The Rain of Snakes
Sometimes Ruth is stranger than fiction.
Fiction writers constantly trip the line between believable and unbelievable.
Readers want a departure from their real lives but will accept nothing so unreal that it seems unbelievable.
Take, for example, the night the snake fell on my head. If I were to write this scene in a book, you might find it unbelievable.
But it happened.
Oh yes—it happened.
There was no warning, no context, and no foreshadowing. No lowering skies, no premonitions of danger, and no minor-keyed leitmotifs.
I simply stepped out of my friend's front door when out of nowhere, a small rattlesnake dropped onto my head. It bounced off my shoulder to the sidewalk below.
I did not react in any way. I didn't gasp or faint or scream. I merely stood in the doorway, processing.
I turned to my friend. "A snake just fell on my head.”
Saying it out loud didn’t help it feel any more real.
My non-reaction was due partly to the fact that I lived in Florida at the time. Events such as a rain of snakes were never totally off the table.
Honestly, though, I’d missed my chance to react. I didn't realize what was going on until it was over.
My first thought was that it had been a frog, a lizard, or some other variety of non-alarming amphibian or reptile. These little creatures plaster themselves to the fronts of houses in the evenings to soak in the last dregs of warmth left behind by the sun.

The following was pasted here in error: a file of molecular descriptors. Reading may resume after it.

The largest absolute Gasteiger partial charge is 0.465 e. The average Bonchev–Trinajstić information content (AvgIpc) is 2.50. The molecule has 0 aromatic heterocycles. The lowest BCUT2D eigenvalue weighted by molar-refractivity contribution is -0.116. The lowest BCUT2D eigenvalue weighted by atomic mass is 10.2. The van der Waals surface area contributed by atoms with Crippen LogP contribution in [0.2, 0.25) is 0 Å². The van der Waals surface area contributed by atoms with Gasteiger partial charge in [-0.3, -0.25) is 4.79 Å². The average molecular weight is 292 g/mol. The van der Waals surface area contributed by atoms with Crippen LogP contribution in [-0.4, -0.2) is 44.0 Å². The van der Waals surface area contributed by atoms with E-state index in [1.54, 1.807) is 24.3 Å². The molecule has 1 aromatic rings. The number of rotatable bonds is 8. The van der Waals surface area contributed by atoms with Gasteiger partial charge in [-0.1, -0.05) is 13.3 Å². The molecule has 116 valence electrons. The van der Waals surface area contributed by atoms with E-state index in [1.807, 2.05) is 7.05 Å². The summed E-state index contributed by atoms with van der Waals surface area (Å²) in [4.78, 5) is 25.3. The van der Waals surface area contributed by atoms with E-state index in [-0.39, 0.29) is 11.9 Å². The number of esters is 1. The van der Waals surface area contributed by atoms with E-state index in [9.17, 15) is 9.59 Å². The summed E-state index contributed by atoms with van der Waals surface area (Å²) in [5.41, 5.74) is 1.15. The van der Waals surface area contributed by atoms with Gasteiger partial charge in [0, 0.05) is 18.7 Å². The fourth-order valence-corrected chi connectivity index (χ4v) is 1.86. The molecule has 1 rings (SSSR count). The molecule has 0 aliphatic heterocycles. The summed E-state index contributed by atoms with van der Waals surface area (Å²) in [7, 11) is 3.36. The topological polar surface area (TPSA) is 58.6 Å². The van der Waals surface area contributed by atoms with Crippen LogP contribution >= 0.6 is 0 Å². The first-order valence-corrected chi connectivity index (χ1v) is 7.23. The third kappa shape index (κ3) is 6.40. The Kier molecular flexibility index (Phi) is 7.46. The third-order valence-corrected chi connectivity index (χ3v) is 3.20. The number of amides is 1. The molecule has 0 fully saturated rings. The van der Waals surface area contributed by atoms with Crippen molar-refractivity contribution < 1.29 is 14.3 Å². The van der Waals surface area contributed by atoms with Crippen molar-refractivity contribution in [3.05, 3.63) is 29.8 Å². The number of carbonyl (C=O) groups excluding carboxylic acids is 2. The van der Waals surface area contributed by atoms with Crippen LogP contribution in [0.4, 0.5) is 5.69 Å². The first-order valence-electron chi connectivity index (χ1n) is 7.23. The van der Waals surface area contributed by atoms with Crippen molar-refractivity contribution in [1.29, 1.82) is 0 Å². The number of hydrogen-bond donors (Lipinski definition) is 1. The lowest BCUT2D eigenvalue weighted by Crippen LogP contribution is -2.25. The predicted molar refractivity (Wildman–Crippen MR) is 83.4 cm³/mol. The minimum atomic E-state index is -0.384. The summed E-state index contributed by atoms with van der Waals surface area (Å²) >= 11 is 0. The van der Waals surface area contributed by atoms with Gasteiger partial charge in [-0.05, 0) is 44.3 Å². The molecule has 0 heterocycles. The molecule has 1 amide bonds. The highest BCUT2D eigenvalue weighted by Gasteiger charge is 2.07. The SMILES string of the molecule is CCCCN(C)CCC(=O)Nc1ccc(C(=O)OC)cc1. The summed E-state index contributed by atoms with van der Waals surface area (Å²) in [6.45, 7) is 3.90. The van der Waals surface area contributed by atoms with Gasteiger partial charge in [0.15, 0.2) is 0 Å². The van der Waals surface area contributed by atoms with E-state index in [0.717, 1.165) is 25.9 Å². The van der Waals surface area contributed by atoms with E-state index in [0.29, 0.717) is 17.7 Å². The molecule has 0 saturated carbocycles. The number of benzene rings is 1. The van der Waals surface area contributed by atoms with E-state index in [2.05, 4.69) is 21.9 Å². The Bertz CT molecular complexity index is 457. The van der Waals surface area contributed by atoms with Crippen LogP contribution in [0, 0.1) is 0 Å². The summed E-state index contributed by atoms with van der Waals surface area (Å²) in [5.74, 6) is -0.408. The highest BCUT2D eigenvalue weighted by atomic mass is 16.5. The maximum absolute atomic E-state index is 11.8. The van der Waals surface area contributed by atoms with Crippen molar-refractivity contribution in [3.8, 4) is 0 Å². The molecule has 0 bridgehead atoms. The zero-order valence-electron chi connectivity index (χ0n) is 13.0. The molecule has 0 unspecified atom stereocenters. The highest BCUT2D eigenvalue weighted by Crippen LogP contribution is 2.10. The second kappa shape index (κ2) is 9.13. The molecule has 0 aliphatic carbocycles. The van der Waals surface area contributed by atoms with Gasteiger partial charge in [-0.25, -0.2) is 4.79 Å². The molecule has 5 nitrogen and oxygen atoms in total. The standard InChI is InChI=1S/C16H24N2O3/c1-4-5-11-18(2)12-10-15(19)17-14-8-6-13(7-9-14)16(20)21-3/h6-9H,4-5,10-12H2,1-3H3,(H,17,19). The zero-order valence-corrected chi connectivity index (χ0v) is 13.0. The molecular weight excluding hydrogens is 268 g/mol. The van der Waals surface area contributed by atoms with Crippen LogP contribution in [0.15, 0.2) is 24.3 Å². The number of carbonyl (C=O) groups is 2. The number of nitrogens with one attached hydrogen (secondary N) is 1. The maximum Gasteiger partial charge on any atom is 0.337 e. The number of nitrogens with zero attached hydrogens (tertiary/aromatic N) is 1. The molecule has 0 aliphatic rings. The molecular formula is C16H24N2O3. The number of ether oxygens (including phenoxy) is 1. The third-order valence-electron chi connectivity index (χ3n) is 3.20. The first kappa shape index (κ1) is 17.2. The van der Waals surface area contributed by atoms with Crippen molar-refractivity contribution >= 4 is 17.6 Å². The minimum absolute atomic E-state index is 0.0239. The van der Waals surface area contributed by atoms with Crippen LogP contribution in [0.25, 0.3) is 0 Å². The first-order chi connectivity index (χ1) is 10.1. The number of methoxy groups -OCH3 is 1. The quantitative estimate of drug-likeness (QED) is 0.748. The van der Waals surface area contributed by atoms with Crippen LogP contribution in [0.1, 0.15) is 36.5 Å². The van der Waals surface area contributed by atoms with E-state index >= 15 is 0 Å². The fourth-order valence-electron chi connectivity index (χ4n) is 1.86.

It wasn't a frog or a lizard or even a dreaded bufo toad.
It was a snake.
A snake that had fallen on my head.
As they do.
I'm now forced to navigate life with the awareness that a snake could fall on my head at any time.
After all, it happened once. It could happen again.
That’s the thing about the truth: it’s not just stranger than fiction.
It’s scarier than fiction.
And that’s a knowledge we all have to live with.
As a writer of both fiction and nonfiction, I’m constantly exploring the relationship between art and life. The relationship between fiction and nonfiction.
I’d love to hear about a real scenario from your life that—if you wrote it in a book—might seem over-the-top or unbelievable.
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